Paint Polisher

 A paint polisher is a necessary tool for removing scratches from your vehicles finish. Trying to remove defects by hand is sometimes possible if they are extremely fine, but its hard work. You will never achieve the same results by hand as you would with a polisher.

There are two types of buffers, random orbit and rotary (circular). There are many different brands available for both machine types. The most popular rotary polishers are the DeWalt 849, and the Makita 9227C. The most popular random orbit buffers are, the Porter Cable 7424XP, Flex 3401VRG, Meguiars G110v2, and the Griot's Garage 6'' orbital.

I have used all of these machines except the Meguiars and the Griots, and have had positive experiences with each one.

Random orbit buffers are really capable machines, however they aren't as powerful as a rotary. Therefore they take longer to remove scratches.

If you are a beginner, I strongly recommend using a random orbit polisher. The benefit of these machines being less powerful is that they don't produce near the friction/heat that a rotary would. Though less heat makes it more time consuming to remove defects, it also greatly reduces the risk of damaging the paint and virtually eliminates buffer lines, (holograms).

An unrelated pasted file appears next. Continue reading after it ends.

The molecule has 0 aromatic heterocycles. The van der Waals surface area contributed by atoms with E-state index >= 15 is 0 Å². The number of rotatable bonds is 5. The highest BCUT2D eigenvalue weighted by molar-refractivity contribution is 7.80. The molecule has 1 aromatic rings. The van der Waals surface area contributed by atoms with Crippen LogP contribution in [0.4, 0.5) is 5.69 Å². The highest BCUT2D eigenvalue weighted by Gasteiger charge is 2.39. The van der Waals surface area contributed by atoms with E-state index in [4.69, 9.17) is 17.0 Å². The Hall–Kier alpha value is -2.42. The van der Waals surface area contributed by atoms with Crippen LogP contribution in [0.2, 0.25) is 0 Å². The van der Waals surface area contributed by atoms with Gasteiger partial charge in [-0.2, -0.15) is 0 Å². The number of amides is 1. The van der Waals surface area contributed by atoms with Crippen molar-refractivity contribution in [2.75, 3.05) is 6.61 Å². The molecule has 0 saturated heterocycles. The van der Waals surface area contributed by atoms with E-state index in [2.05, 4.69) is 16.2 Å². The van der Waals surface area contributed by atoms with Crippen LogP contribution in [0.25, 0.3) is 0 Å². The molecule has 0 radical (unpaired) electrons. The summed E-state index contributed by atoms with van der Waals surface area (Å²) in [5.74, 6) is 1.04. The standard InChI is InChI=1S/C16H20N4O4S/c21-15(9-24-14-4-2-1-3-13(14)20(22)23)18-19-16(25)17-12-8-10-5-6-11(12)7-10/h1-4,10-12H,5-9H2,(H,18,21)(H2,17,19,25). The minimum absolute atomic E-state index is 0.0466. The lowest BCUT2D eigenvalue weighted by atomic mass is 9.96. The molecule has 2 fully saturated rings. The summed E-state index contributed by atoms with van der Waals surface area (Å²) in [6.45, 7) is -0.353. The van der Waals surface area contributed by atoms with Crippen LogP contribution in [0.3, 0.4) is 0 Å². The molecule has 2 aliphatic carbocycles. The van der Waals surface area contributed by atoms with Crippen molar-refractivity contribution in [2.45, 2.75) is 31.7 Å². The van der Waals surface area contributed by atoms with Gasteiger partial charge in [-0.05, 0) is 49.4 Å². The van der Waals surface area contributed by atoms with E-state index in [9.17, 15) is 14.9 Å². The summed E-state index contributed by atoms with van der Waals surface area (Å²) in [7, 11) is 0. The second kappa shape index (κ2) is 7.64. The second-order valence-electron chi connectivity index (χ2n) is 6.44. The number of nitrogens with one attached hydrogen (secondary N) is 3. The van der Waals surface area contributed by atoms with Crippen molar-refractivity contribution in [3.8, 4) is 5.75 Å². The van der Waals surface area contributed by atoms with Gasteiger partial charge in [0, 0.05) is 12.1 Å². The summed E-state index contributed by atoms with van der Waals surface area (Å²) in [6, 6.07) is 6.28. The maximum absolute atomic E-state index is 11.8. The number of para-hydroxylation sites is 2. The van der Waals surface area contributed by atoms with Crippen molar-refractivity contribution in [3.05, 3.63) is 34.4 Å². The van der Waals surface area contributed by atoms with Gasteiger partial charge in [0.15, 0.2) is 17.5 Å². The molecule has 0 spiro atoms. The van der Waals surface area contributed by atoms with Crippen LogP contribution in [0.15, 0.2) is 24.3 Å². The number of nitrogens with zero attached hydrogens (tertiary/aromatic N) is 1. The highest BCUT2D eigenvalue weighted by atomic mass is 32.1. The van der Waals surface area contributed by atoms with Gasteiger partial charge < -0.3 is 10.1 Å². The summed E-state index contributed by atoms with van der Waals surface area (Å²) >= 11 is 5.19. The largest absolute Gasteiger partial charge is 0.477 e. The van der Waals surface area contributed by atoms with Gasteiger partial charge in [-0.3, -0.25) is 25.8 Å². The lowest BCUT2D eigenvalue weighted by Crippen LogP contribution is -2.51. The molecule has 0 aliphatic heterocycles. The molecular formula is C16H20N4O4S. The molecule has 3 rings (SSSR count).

Random orbit polishers are great for removing moderate defects, applying finishing polishes, waxes, and paint sealants.

For more aggressive defect removal, and quick removal of wet sanding marks, a rotary polisher is the tool of choice. Being that its much more powerful than a random orbit, and the pad spins in a circular motion, more friction/heat is produced.

Heat and friction combined with a good polish and pad will make quick work of the damaged area. Rotaries aren't just for defect removal. Once you get comfortable with the correct operation, they can also be used for finishing polishes and wax application if you desire.

Due to the added weight and bulkiness of rotaries, I personally like to finish the polishing process with a random orbit buffer.

1968 Oldsmobile Cutlass, wet sanded with 2000 grit paper. Polished with my DeWalt rotary polisher.

My advice is to get comfortable with the polishing process with a random orbit buffer first. Once you are confident and ready to purchase a rotary, grab a hood or trunk lid from a junk yard and practice on it.

Get comfortable with the characteristics of a rotary paint polisher. Try to remove all the scratches from the junk yard panel. Add new ones and remove them! Experiment to see just how fast a buffer will go through the paint on the edges. See how hot the paint gets if the machine sits in one spot too long. Discover how easy it is to burn the paint if you aren't careful.

Knowing what the rotary can do, good and bad on the junk hood, will really make polishing your vehicle a better experience.

Practice makes perfect, just remember to keep your pad as flat as possible while buffing. When using a rotary keep the rpm in the 1000 to 1200 rpm range. Once you learn the art of polishing, you will never want to attempt hand polishing ever again!

Here the Oldsmobile paint has been finessed using my Flex orbital buffer.

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